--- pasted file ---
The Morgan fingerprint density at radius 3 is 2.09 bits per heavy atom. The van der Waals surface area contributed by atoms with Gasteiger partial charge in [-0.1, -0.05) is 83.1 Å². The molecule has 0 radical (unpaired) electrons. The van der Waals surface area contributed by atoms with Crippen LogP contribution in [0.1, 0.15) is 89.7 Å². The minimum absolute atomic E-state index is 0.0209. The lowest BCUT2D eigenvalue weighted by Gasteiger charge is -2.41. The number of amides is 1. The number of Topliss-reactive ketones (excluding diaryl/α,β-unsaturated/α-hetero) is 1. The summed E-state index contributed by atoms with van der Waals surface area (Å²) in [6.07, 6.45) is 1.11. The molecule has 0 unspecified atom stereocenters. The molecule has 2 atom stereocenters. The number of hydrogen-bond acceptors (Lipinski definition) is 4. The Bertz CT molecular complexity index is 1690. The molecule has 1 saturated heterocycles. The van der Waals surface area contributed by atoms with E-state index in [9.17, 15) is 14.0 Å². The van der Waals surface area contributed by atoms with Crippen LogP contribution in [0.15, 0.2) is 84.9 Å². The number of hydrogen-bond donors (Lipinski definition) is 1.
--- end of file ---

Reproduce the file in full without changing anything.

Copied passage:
The Morgan fingerprint density at radius 3 is 2.09 bits per heavy atom. The van der Waals surface area contributed by atoms with Gasteiger partial charge in [-0.1, -0.05) is 83.1 Å². The molecule has 0 radical (unpaired) electrons. The van der Waals surface area contributed by atoms with Crippen LogP contribution in [0.1, 0.15) is 89.7 Å². The minimum absolute atomic E-state index is 0.0209. The lowest BCUT2D eigenvalue weighted by Gasteiger charge is -2.41. The number of amides is 1. The number of Topliss-reactive ketones (excluding diaryl/α,β-unsaturated/α-hetero) is 1. The summed E-state index contributed by atoms with van der Waals surface area (Å²) in [6.07, 6.45) is 1.11. The molecule has 0 unspecified atom stereocenters. The molecule has 2 atom stereocenters. The number of hydrogen-bond acceptors (Lipinski definition) is 4. The Bertz CT molecular complexity index is 1690. The molecule has 1 saturated heterocycles. The van der Waals surface area contributed by atoms with E-state index in [9.17, 15) is 14.0 Å². The van der Waals surface area contributed by atoms with Crippen LogP contribution in [0.15, 0.2) is 84.9 Å². The number of hydrogen-bond donors (Lipinski definition) is 1.